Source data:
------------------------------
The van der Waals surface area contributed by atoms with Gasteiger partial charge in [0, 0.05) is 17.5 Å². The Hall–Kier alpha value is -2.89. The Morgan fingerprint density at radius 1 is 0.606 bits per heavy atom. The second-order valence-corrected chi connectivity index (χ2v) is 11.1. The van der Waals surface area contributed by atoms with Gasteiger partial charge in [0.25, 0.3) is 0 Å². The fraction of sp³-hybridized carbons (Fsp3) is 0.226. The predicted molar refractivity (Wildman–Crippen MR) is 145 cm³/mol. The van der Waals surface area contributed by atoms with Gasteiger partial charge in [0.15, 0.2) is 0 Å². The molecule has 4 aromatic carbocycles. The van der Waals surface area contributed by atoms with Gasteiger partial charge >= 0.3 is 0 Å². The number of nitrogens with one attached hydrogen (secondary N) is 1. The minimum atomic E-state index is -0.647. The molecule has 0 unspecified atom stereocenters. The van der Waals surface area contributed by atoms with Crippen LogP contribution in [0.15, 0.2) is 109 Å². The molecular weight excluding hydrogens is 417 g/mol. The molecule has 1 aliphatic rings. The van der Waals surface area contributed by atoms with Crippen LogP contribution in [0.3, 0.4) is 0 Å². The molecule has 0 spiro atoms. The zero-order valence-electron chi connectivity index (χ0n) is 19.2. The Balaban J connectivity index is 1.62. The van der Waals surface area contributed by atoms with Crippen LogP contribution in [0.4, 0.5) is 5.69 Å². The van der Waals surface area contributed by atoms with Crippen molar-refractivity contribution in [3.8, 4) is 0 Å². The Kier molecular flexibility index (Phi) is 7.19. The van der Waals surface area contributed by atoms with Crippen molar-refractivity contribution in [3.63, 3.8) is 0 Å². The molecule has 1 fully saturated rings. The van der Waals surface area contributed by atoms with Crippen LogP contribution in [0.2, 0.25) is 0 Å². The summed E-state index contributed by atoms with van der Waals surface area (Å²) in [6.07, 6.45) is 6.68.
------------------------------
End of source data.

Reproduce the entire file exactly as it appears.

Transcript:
The van der Waals surface area contributed by atoms with Gasteiger partial charge in [0, 0.05) is 17.5 Å². The Hall–Kier alpha value is -2.89. The Morgan fingerprint density at radius 1 is 0.606 bits per heavy atom. The second-order valence-corrected chi connectivity index (χ2v) is 11.1. The van der Waals surface area contributed by atoms with Gasteiger partial charge in [0.25, 0.3) is 0 Å². The fraction of sp³-hybridized carbons (Fsp3) is 0.226. The predicted molar refractivity (Wildman–Crippen MR) is 145 cm³/mol. The van der Waals surface area contributed by atoms with Gasteiger partial charge in [0.15, 0.2) is 0 Å². The molecule has 4 aromatic carbocycles. The van der Waals surface area contributed by atoms with Gasteiger partial charge >= 0.3 is 0 Å². The number of nitrogens with one attached hydrogen (secondary N) is 1. The minimum atomic E-state index is -0.647. The molecule has 0 unspecified atom stereocenters. The van der Waals surface area contributed by atoms with Crippen LogP contribution in [0.15, 0.2) is 109 Å². The molecular weight excluding hydrogens is 417 g/mol. The molecule has 1 aliphatic rings. The van der Waals surface area contributed by atoms with Crippen LogP contribution in [0.3, 0.4) is 0 Å². The molecule has 0 spiro atoms. The zero-order valence-electron chi connectivity index (χ0n) is 19.2. The Balaban J connectivity index is 1.62. The van der Waals surface area contributed by atoms with Crippen LogP contribution in [0.4, 0.5) is 5.69 Å². The van der Waals surface area contributed by atoms with Crippen molar-refractivity contribution in [3.8, 4) is 0 Å². The Kier molecular flexibility index (Phi) is 7.19. The van der Waals surface area contributed by atoms with Crippen molar-refractivity contribution in [3.63, 3.8) is 0 Å². The molecule has 1 fully saturated rings. The van der Waals surface area contributed by atoms with Crippen LogP contribution in [0.2, 0.25) is 0 Å². The summed E-state index contributed by atoms with van der Waals surface area (Å²) in [6.07, 6.45) is 6.68.